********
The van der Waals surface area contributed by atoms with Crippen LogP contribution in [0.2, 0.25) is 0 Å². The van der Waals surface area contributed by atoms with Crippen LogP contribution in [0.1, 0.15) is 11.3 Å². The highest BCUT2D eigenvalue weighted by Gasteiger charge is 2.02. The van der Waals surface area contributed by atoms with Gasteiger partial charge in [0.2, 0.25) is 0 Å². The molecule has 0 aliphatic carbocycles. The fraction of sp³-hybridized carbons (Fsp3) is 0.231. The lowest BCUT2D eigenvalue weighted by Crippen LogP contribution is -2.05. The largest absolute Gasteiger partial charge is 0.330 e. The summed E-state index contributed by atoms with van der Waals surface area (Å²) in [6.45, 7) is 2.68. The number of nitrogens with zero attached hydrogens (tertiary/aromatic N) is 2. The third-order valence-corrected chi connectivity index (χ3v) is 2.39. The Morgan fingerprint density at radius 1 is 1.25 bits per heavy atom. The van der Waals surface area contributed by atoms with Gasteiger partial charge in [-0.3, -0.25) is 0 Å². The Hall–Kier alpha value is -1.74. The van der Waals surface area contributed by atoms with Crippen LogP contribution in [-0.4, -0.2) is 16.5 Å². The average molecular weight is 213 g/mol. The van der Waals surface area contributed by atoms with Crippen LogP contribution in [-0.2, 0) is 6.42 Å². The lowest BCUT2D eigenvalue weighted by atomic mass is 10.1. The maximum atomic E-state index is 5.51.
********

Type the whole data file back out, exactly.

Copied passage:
The van der Waals surface area contributed by atoms with Crippen LogP contribution in [0.2, 0.25) is 0 Å². The van der Waals surface area contributed by atoms with Crippen LogP contribution in [0.1, 0.15) is 11.3 Å². The highest BCUT2D eigenvalue weighted by Gasteiger charge is 2.02. The van der Waals surface area contributed by atoms with Gasteiger partial charge in [0.2, 0.25) is 0 Å². The molecule has 0 aliphatic carbocycles. The fraction of sp³-hybridized carbons (Fsp3) is 0.231. The lowest BCUT2D eigenvalue weighted by Crippen LogP contribution is -2.05. The largest absolute Gasteiger partial charge is 0.330 e. The summed E-state index contributed by atoms with van der Waals surface area (Å²) in [6.45, 7) is 2.68. The number of nitrogens with zero attached hydrogens (tertiary/aromatic N) is 2. The third-order valence-corrected chi connectivity index (χ3v) is 2.39. The Morgan fingerprint density at radius 1 is 1.25 bits per heavy atom. The van der Waals surface area contributed by atoms with Gasteiger partial charge in [-0.3, -0.25) is 0 Å². The Hall–Kier alpha value is -1.74. The van der Waals surface area contributed by atoms with Crippen LogP contribution in [-0.4, -0.2) is 16.5 Å². The average molecular weight is 213 g/mol. The van der Waals surface area contributed by atoms with Crippen LogP contribution in [-0.2, 0) is 6.42 Å². The lowest BCUT2D eigenvalue weighted by atomic mass is 10.1. The maximum atomic E-state index is 5.51.